Portland, Ore. • Thailand's Pornanong Phatlum shot an 8-under 64 on Thursday to take a one-stroke lead over Lexi Thompson after the first round of the Safeway Classic.
The 23-year-old Phatlum had 10 birdies and two bogeys in her afternoon round at Columbia Edgewater.
The 18-year-old Thompson eagled the par-5 seventh hole and had five birdies in her bogey-free morning round. She won the 2011 Navistar LPGA Classic for her lone tour title.
Christie Kerr, the winner in 2008 the last time the event was played at Columbia Edgewater, was at 66 along with Lizette Salas and Germany's Sandra Gal.
Second-ranked Stacy Lewis, returning to play after withdrawing from the Canadian Women's Open last week because of illness, opened with a 67. She won the Women's British Open on Aug. 4 at St. Andrews and had consecutive early season victories in Singapore and Phoenix.
Hall of Famers Juli Inkster and Se Ri Pak also were in the large group at 67 that included Michelle Wie, Yani Tseng and Ai Miyazato. The 53-year-old Inkster won the last of her 31 tour titles in 2006.
Suzann Pettersen, the 2011 winner, also shot 68.
Defending champion Mika Miyazato opened with a 71
Tiger says back is fine, he's ready to go
Tiger Woods planned to take it easy during the pro-am at the Deutsche Bank Championship in Norton, Mass. His back felt so good he decided to play all 18 holes.
Woods hit a variety of full shots with no indication of any pain. It was far different from four days ago, when he dropped to his knees after a back spasm when he hit one errant shot in The Barclays.
The Deutsche Bank Championship starts Friday, and Woods say the extra day off for treatment and rest has helped.
The Deutsche Bank Championship is the second playoff event for the FedEx Cup. Woods remains No. 1 in the standings, narrowly ahead of Scott with Phil Mickelson at No. 3. Those three players will be in the featured group the opening two rounds of the tournament that starts Friday for its traditional Labor Day finish.
"The back has been ... it's a lot better than obviously on Sunday," Woods said. "It was nice to have that extra day of rest. Having the tournament start on Friday certainly helps. And I've gotten treatment every day, two to three times a day. And it feels good."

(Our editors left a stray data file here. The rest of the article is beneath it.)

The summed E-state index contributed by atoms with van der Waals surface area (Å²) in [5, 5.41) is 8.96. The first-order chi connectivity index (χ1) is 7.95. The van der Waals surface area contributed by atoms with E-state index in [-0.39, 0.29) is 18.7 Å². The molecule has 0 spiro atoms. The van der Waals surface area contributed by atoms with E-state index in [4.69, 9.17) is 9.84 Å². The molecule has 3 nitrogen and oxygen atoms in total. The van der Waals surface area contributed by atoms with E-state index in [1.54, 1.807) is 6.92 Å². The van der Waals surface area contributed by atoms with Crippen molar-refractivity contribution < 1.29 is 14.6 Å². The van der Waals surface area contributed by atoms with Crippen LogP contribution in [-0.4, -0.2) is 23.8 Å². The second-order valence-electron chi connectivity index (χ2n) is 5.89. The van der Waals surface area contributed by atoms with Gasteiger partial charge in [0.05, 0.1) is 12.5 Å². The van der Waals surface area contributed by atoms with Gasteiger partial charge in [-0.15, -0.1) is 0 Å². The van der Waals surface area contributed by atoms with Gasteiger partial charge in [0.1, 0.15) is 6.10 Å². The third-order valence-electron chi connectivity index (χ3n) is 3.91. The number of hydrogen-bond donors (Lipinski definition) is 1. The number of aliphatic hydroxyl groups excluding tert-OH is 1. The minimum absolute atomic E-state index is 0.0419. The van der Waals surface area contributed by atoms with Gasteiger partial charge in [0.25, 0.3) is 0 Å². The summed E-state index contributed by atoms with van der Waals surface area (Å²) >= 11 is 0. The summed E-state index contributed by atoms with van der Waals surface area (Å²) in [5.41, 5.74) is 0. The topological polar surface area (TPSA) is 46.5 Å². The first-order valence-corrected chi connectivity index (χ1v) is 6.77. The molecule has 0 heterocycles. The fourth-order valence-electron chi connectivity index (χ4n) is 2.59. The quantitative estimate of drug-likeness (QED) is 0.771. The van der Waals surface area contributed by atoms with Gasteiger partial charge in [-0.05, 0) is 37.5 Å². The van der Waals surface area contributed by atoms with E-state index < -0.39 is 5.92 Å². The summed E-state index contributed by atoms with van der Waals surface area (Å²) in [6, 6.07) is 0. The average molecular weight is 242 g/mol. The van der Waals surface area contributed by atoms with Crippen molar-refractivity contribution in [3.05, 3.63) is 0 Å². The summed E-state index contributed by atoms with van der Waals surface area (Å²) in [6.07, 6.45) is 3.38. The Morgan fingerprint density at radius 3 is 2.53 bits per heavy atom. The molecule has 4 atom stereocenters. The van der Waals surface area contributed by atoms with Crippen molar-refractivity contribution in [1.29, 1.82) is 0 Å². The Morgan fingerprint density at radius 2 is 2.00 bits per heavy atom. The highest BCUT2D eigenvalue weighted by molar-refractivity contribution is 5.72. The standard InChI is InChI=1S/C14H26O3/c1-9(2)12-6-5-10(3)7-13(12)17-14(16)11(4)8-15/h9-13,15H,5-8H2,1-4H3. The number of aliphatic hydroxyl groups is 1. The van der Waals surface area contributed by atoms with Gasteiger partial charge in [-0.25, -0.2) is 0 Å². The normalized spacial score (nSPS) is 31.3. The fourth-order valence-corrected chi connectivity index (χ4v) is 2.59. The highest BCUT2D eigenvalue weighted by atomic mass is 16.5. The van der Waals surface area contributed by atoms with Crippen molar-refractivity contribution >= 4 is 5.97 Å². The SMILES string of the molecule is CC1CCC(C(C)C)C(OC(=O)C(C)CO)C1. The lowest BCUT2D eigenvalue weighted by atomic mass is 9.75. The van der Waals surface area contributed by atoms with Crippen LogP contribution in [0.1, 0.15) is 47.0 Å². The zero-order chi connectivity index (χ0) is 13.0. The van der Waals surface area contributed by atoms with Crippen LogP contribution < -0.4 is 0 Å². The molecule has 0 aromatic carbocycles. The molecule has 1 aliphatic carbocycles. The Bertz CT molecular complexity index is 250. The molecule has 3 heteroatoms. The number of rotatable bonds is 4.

It was the third time this year Woods has shown physical discomfort on golf course. An elbow injury forced him to miss two tournaments in the early summer. He was grabbing his lower back in the final round of the PGA Championship. And then at The Barclays last week, after complaining of a stiff lower back from sleeping on a soft mattress in his hotel, Woods fell to his knees on the 13th hole after what he said was a back spasm on his second shot to a par 5.
His health figures to be a talking point at the Deutsche Bank Championship, at least until he gets to the 10th tree Friday morning to begin the tournament in the ultimate power grouping Woods, British Open champion Phil Mickelson and Masters champion Adam Scott, who not only are Nos. 1-2-3 in the FedEx Cup, but 1-2-3 in the world.
Even before he could hit his first tee shot in the pro-am, one of the amateurs asked him about his back.
The question was inevitable. The answer was predictable.
"It's fine," Woods said.
The rest of the round was just like any other. There was no indication of injury, plenty of laughs and even the occasional, "Good shot, Mike," from Woods. He was speaking to New York City Mayor Michael Bloomberg, one of his amateur partners.